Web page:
Schuuk. Marnie tamps down the moist dirt with her boot, just enough for the seedling to stay put but not break stride. She and Hax have an ongoing bet about who can get more trees in the ground in a day, a week, a mountaintop. So far for the week she’s ahead by 327. It’s too close a margin, in her opinion.
On the next peak ahead they can see the soil-laying machine, like a gigantic bulldozer working in reverse. It’s as close to Earth soil compositions as anyone out here can create. But it stinks like rotten broccoli and after a day of seeding the mountain, they get back to base reeking of it. The smell is so bad Marnie is grateful for her oxygen mask. Read More…
Coming your way this summer/fall, here’s the new start to my debut, young adult novel, folks.
I first jumped back in time on September 21, 1980, just a few weeks into high school, but nothing about how that day started was odd in any way. It’s not like the sun popped out of the sky and said, “Hey Jack, how about if you take a trip to a completely different era where nothing makes any sense to you?”
No, it was a regular day where I woke up from my incredibly annoying alarm clock, which of course alerted King, our Golden Retriever, that he should burst through my bedroom door and lick me all over the face until I was awake enough to push him off of me. He followed me down the hall like usual, standing behind me even when I whizzed into the toilet, lest I don’t know, he miss out on any of my fun. He and I didn’t even notice anymore that the sink was wrapped in rolled up towels, held in place by constantly unraveling, goopy duct tape. It had been that way since my parents had started letting me use the bathroom by myself.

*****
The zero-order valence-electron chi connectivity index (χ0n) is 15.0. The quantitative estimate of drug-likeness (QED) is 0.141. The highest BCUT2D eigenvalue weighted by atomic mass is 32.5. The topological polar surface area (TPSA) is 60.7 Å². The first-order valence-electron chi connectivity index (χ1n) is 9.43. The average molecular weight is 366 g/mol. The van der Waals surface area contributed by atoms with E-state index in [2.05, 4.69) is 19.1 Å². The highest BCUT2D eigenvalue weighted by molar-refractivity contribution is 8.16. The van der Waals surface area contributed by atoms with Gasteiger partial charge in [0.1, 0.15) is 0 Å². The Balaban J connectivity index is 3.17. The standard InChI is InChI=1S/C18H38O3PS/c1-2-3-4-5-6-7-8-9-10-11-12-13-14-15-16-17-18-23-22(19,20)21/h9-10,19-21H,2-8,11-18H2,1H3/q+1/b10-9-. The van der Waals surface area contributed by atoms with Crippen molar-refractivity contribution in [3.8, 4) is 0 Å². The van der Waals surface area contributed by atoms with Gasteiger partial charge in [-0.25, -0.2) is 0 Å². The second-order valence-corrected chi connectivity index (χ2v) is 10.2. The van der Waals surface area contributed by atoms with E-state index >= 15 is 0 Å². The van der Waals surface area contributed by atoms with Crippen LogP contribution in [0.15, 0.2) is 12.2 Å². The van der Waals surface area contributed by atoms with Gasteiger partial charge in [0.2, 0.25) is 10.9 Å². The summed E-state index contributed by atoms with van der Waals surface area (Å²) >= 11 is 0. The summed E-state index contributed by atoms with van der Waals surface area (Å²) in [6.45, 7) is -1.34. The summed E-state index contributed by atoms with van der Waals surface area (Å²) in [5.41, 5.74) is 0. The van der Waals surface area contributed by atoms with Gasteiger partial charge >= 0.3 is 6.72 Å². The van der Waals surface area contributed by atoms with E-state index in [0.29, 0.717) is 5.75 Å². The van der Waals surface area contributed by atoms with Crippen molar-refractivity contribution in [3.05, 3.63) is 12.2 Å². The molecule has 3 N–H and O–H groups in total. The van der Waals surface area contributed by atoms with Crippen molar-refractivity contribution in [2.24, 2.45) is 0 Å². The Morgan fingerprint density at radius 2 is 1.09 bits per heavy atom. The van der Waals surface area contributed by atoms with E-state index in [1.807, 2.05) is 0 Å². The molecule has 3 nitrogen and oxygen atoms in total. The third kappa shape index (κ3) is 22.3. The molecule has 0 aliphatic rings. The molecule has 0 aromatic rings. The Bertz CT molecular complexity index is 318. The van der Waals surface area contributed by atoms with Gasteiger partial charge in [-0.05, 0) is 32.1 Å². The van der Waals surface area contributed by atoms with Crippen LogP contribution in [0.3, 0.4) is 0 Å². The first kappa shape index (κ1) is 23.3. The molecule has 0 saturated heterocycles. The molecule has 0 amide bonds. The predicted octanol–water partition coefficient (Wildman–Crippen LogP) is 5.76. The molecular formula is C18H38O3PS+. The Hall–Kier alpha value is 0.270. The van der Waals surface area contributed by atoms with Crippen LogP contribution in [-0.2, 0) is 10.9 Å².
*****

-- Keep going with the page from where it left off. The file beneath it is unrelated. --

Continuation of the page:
I have epilepsy, see, which means that on an irregular basis I lose consciousness as the neurons in my brain decide to go on a bender and start firing like a bunch of kindergarteners who missed their Ritalin dose that day. As one can imagine, this gets in the way of conversations, walking, brushing one’s teeth, or anything else worth doing. But like the padding over the hard surfaces around the house, I’ve gotten used to having seizures, even if I’m not happy about them.
Sometimes—maybe half the time—the “episodes” gave me a tiny bit of warning, mostly by screwing with my sense of balance. The ground around me would abruptly shift diagonally, like a ship listing hard to one side. Or my own private earthquake. I mastered the art of quickly sitting down, before I would fall over into humiliating twitchiness. Before the darkness could collapse over me. Read More…
From time to time I’ve posted excerpts from my works-in-progress. I did several for Parallax, now called The Unintentional Time Traveler. Here’s one from my very latest project, about a world in which teenagers reach adulthood via a fantastic metamorphosis. Don’t look for perfect writing, as I’m still in first draft mode. But to see where I’m going with this project, here is a brief scene from early on:
Hold on, hold on, I told myself. I had a searing need to flap my arms, or wings, or whatever protruded out from my shoulders. Me, I was me, I needed to remember. Hannah Pace, that’s me. I live at 31927 Carousel Boulevard. My cat is Mr. Stinkers, named when I was little. I’m smart and not very pretty, and not sure I want to be, anyway.
Forget pretty, I’m some kind of small dragon now.
I gave in to the urge to shake myself out, and amniotic fluid exploded off of me, landing on the ceiling, desk, and my True Blood poster. Dad would not like this, me having my meta without anyone around, but I didn’t feel particularly eggish the night before, so I gave myself a pass. Read More…